NESI Article

Student & ECR Spotlight - Meet Gwenn Porter, implementation scientist studying weight management

25 July 2020

Please tell us about your career pathway to date (positions and institutes).

I completed my Bachelor of Science in Kinesiology at The Pennsylvania State University in 2014, where I worked as an undergraduate research assistant in a kinesiology lab and found my passion for research. I went on to get a Master of Science in Kinesiology at the University of Illinois at Urbana-Champaign in 2016 and then pursued a PhD in Health Promotion and Disease Prevention Research at the University of Nebraska Medical Center. On June 3rd, 2020 I successfully defended my dissertation!

 

How would you briefly describe your current research/job to someone who is not familiar with your field of study/work? What is your main research interest?

The goal of my work is to move evidence-based practices and programs into typical clinical and community practice to make an impact on population health. Weight management can have positive impacts on many aspects of a person’s life, so that’s the outcome I primarily study. I work with clinical and community partners to study how we can work together to connect effective weight management programming to a large and representative number of people who can benefit from it. 

 

What are the main barriers you encounter/experience when conducting research, or what information/skills do you lack to conduct high quality research?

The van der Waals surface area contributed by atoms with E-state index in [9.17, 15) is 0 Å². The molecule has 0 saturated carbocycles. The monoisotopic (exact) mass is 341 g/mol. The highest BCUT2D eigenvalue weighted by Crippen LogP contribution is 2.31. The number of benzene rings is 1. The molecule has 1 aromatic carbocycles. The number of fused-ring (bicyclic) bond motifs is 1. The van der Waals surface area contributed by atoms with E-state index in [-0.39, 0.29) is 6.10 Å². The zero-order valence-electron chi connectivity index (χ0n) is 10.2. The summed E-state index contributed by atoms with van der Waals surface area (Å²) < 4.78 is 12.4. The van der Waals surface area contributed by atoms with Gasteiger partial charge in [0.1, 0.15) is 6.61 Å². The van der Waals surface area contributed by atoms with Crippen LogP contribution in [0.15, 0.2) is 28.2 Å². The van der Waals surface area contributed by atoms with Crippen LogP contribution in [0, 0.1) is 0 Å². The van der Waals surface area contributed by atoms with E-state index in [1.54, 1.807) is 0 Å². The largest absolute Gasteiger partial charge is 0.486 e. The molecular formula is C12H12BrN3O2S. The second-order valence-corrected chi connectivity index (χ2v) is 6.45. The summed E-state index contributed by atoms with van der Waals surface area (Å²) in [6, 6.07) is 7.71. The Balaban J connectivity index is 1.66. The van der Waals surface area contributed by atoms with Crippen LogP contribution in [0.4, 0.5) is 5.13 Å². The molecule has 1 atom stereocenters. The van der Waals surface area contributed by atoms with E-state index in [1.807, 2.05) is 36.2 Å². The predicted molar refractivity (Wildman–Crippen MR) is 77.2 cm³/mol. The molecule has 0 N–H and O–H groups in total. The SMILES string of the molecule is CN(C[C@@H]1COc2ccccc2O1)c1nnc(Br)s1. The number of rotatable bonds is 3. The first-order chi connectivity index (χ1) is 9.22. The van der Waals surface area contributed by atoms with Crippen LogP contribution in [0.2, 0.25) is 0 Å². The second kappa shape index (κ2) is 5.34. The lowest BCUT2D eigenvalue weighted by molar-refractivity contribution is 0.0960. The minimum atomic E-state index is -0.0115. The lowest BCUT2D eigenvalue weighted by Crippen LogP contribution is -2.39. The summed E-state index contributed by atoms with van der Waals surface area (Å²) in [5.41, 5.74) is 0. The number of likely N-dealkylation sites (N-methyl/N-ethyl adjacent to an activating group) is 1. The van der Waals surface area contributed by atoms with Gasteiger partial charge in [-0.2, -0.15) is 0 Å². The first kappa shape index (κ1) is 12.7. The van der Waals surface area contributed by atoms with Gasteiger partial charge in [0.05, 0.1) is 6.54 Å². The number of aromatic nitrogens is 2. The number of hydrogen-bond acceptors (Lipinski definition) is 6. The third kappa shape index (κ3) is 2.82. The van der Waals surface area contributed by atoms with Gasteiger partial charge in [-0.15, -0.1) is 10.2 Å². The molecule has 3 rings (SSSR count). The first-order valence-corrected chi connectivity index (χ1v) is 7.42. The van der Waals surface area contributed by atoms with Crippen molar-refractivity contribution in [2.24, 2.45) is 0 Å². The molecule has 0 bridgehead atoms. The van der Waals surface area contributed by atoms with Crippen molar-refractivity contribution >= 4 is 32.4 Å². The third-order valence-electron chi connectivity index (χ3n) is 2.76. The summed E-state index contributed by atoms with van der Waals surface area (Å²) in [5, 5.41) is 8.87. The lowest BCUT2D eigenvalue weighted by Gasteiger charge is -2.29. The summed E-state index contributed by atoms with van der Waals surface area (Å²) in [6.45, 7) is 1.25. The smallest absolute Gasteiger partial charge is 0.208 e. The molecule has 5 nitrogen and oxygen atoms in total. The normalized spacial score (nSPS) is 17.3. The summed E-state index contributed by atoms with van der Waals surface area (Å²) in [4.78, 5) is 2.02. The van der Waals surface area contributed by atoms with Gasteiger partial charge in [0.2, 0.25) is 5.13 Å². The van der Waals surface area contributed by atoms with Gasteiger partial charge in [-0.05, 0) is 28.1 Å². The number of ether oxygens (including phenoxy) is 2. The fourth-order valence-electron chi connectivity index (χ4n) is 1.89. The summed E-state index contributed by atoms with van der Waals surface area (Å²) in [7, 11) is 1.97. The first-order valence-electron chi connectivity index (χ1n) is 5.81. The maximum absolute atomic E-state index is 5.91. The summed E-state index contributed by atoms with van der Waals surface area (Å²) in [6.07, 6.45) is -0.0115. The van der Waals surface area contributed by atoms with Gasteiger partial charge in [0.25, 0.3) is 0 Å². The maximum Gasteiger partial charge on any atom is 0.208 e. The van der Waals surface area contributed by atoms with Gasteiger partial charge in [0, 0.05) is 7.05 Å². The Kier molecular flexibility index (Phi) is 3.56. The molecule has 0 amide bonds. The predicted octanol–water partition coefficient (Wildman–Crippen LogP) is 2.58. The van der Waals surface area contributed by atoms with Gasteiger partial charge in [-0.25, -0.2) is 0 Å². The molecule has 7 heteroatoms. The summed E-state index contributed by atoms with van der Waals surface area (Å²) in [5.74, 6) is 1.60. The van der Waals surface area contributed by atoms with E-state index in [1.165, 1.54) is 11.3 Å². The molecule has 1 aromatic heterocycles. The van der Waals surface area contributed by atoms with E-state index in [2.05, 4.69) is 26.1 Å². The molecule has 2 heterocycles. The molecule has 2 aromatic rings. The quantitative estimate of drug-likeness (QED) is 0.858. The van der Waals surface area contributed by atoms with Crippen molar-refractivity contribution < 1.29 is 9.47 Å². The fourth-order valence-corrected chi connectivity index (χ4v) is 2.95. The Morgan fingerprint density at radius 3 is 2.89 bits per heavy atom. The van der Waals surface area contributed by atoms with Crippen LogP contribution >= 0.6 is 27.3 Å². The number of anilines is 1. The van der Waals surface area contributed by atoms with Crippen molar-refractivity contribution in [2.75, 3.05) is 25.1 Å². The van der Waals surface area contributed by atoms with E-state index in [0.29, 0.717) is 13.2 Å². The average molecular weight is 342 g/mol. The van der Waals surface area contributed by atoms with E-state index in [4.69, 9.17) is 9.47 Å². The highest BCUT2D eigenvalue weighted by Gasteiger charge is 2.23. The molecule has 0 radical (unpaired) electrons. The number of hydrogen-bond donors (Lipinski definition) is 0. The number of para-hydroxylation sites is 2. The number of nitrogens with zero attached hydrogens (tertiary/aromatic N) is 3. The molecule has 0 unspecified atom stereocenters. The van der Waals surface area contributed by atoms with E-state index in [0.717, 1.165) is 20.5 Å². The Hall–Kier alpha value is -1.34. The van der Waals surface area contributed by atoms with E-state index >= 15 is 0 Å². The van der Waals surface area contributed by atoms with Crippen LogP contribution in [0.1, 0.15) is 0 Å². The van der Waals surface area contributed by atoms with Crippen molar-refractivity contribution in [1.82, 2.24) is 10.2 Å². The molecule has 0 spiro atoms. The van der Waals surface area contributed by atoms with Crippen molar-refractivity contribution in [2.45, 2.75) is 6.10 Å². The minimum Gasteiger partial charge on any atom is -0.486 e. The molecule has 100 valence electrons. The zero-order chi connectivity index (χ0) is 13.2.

Finding common ground when working with clinical and/or community partners can be a challenge, due to varying demands, incentives, value systems, and decision-making structures. It’s an unavoidable challenge with any kind of participatory research, but it’s also one of the fascinating things about the work I do. Bringing people together and finding that shared value is time consuming and laborious, but worth it. 

 

What could help you as a student/ECR to further develop/grow in your current position?

I have been fortunate throughout my training to have many incredible mentors and a growing network of collaborators and peers. Learning from them and their experiences has been, and continues to be, enormously beneficial. More access to conferences (e.g. travel awards) and student/early career networking opportunities (e.g. at conferences and throughout the year) are tangible facilitators of expanding my network and professional development. 

 

What do you think will be the next most important development in the nutrition and/or physical activity field? 

I don’t think we have fully tapped into the potential of technology to make physical activity/nutrition behavior change easy, accessible, and enjoyable. Technology advancements move so fast, so I don’t think anyone can predict what will come next, but I am interested in finding ways to continue to harness technology to improve health.

 

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You can get in touch with Gwenn Porter via email gwenndolyn.porter@unmc.edu or on Twitter @gwennporter22